When my husband Stanley was diagnosed with pancreatic cancer in 1997, the doctor estimated that he had three to six months to live. He almost made the six-month survival mark.
Stanley was a quiet man, but when you least expected it he would throw out a zinger of a one-liner that would crack everybody up. His sense of humor was unexpected, but it made an impact.
His pancreatic cancer diagnosis was equally unexpected and impacted our lives beyond imagine.

In need of support and desperate for reassurance that I wasn’t the only one devastated by pancreatic cancer (it certainly felt like it at the time), I soon found a local group that led me to Pamela Acosta Marquardt and the first An Evening with the Stars gala. Two years later, Pam went on to found the Pancreatic Cancer Action Network, and today An Evening with the Stars, the event she started, still raises funds to fight pancreatic cancer.
I’ve attended the Pancreatic Cancer Action Network’s annual gala ever since—with the exception of last year when I was on my honeymoon with my new husband and constant supporter, Jack. I always look forward to the gala. It is one of the times each year in which I show my support for the work the organization does through my financial donation.
Over the years, I’ve also found that giving the gift of my time is very fulfilling and meaningful. Along with others I met who had been touched by pancreatic cancer, I started what is now called the National Capital Area Affiliate in the Washington, DC area. I served as Affiliate Coordinator for that volunteer affiliate for many years. I also volunteered to start and run the national store for the Pancreatic Cancer Action Network, today known as Shop Purple.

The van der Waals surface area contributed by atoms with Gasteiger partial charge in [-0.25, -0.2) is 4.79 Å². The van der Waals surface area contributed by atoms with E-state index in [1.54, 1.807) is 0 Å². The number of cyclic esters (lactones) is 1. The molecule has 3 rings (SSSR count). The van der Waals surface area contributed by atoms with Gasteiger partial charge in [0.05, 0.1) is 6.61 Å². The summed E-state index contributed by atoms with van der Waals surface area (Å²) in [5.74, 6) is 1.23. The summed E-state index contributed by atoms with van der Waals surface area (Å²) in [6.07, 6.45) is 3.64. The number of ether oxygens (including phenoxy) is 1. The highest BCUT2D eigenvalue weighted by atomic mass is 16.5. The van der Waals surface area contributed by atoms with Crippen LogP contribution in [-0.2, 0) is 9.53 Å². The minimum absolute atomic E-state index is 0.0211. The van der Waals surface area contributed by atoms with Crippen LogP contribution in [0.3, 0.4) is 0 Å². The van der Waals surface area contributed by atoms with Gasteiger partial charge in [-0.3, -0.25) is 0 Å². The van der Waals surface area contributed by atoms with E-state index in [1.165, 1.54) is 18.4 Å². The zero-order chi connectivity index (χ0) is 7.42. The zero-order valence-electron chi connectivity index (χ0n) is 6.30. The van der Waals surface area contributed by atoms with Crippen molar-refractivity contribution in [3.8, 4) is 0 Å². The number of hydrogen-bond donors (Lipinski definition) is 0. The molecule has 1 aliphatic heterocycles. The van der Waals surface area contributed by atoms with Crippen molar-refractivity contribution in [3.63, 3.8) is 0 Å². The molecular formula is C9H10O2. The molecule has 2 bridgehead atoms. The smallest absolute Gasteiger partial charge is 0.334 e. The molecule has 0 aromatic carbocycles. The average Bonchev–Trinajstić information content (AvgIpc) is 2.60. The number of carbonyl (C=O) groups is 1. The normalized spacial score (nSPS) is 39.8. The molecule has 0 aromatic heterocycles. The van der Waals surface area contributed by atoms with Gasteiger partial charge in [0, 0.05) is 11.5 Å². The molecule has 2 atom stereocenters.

The feeling of contributing to the big picture—both financially and through volunteering—is a large part of what helped me heal. I’ll never forget being a part of the first PurpleStride in Washington, DC, several years ago and seeing a massive sea of purple enveloping Pennsylvania Avenue. What a sight!
It’s been 15 years since I lost Stanley. My involvement in the work of the Pancreatic Cancer Action Network was certainly not anticipated, but it has impacted me for the better. It saved me when my husband died. It gave me a place to funnel my energy and anger.
The pancreatic cancer community and the Pancreatic Cancer Action Network have come so far—drawing more scientists to the field to study the disease, providing more support for patients who have been diagnosed, and creating more awareness nationwide—and the roles that so many people have played in that progress. When you make a financial donation, volunteer or participate in an event with the Pancreatic Cancer Action Network, you can be sure your gifts are going toward something important.